It would appear that all this barefoot nonsense has finally run its course and the charade is over. I must say it’s about time. All these people wearing toe shoes and the dozens of companies making minimalist footwear has gotten out of hand. It’s way too hippy-ish for a civilized society like ours. I mean, we invented shoes for a reason and more cushioning and support is necessary this day and age, every one knows that.
Toe Shoes Come Back To Earth
Vibram Five Fingers, the maker of the toe shoes you see me wear so often and link to on the blog, has recently agreed to settle a lawsuit against them, filed in early 2012. In the class action settlement they will pay almost $4 million in fees and compensation to people who deceived in to thinking that the shoes would have health benefits. For those unfamiliar with the situation, the basics are this:
– Science is slim in the world of barefoot research & most data is theory driven or personal/qualitative
– There was question over claims/marketing material used by Vibram to promote the shoes, particularly of health promotion
– Some people hurt themselves (theoretically due to the shoes)
– Some people felt they didn’t get the purported benefit(s) from the shoes
– It was felt that Vibram marketed falsely
…and the wheels were set in motion to sue Vibram for wrong doing. Fresh off the heals of the Sketchers Shape Ups case, in which the settlement was $40 million, it’s felt that Vibram settled this case early to avoid a lengthy and financially costly trial. By settling now they don’t admit wrong doing but basically they’re saying if you felt you were fooled by us then we will give you money back, and here’s a bunch of money to take from.
It’s also believed that a study that came out last year which found increased foot injury in people running in toe shoes was being used as threatening legal ammo (aka “proof”) against the barefoot health claims that Vibram allegedly made. Most of you know how I feel about scientific research and studies that “prove” things but I read this when it came out and it came down to this. Some people did show injury when they ran in toe shoes but it was a small sample and we don’t know many details about how applicable it is to what should happen when transitioning to different shoes, much less barefootish ones. There’s also the matter of if what they were measuring is the proper metric for determining running damage. Finally, the study’s conclusion:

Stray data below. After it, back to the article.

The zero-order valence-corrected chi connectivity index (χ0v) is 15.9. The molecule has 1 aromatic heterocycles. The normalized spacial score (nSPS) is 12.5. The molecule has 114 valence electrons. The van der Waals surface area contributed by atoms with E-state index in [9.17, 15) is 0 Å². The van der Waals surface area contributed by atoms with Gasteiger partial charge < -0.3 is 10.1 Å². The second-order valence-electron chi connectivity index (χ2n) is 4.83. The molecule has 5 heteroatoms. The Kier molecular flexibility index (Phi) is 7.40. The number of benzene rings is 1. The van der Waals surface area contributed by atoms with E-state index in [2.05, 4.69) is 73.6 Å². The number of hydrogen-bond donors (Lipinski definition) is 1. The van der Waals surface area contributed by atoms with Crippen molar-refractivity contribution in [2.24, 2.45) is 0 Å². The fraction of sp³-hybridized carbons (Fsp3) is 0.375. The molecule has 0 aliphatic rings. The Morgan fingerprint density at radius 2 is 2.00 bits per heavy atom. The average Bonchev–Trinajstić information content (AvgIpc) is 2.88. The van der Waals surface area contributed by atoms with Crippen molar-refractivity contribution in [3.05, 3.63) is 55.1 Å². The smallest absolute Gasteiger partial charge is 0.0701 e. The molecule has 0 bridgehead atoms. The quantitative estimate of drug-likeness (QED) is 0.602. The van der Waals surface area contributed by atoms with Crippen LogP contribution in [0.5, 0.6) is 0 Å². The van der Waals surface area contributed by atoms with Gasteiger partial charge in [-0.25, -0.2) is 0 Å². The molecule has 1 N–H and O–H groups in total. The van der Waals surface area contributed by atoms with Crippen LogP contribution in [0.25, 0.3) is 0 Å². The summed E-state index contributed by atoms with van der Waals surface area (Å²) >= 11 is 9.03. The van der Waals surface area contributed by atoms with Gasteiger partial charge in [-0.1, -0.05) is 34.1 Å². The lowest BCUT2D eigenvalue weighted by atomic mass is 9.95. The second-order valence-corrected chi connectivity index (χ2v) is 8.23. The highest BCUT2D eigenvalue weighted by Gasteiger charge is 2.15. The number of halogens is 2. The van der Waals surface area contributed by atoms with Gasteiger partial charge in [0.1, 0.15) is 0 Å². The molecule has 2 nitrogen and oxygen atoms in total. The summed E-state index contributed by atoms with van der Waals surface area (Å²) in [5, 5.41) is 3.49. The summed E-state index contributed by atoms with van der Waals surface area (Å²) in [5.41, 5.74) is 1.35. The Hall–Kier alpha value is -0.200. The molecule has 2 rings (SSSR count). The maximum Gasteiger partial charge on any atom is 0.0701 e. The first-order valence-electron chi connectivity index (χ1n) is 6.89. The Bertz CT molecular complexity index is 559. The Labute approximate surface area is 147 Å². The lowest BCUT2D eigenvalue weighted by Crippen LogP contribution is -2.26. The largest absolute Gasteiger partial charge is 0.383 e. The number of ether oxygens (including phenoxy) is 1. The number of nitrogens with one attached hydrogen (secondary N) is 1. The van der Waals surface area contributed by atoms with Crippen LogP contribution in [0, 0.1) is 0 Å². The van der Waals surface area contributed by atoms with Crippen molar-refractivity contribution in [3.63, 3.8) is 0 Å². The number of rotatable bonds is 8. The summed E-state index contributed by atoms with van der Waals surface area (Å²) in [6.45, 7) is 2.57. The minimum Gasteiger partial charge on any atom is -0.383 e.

Runners interested in transitioning to minimalist running shoes, such as Vibram FiveFingers, should transition very slowly and gradually to avoid potential stress injury in the foot.
Nothing new here- that’s exactly what Vibram has always said. Nonetheless, criticism of minimalist and barefooters think this is proof that barefooting is bad for you. Squatting 200 pounds is also bad for you when you’ve only squatted 50 before and is also bound to cause a little damage if you do it anywhere close to the same number of times, no matter how experienced a lifter you are. Context is important.
So Is This The End of Toe Shoes?
My thought: the end is not even close. I think it’s still a growing industry and I still believe in the idea of reconnecting to the ground as do many others. Barefoot shoes are a tool that should be treated as such. I never thought of Vibram Five Fingers as a magic potion nor did Vibram make me believe such with any of their advertising. If anything, the users and believers in Five Fingers are making much stronger claims of health benefit than Vibram’s marketing.
I hope that this development will reinforce the activation of the common sense gene expression. It still shocks me that people can blame the advertising claims of a product. If anything, we should have learned by now to be skeptical of anything you see advertised. If you want to believe the claim that barefoot running heals the body that’s great but treat it like any other investment in health or change in behaviors- listen to your body and if it sounds to good to be true it probably is.
You mean I just switch to toe shoes and all my knee pain will disappear and the tendinitis I’ve been developing for years will vanish?? You mean I just take this supplement and I lose weight without changing my lifestyle??
Transitioning to a more minimalist or barefoot lifestyle isn’t an overnight change. It’s a process similar to just about everything else in life and health.
Barefoot and toe shoes aren’t for everyone. Most of us have spent a lifetime in shoes (heavy, thick, rigid and padded and/or heels) and need a long time of slowly progressive adaptive changes to strengthen both our feet and the brain body connection. I really believe in being barefoot or close to it as often as possible but we can’t jump off a speeding train and expect not to get hurt.
**Quick thought: if someone gets hurt from being barefoot or barefoot-ish, is it the shoe companies’ fault their body gets hurt from being barefoot– the way humans are designed to be…? Sounds to me the body getting hurt is the problem, not the shoe (or lack of shoe) underneath it.
The bottom line is this:
Barefoot is a natural state for humans in general but most of us have made it abnormal by spending our lives in shoes. Transitioning to a barefoot or minimalist lifestyle is unique to each person and should be approached as such. Things like Five Fingers are a tool to help that journey but are not the answer. Settling a class action law suit doesn’t mean the shoes are bad or the barefoot movement is harmful. It means that when we listen to other people over our own common sense we are likely to get in trouble. Health is your decision so don’t take it lightly. If you decide to make barefoot or minimalist shoes part of your life, do it smartly so you can reap all the “purported health benefits!” 😊
Thanks for reading, have a great day!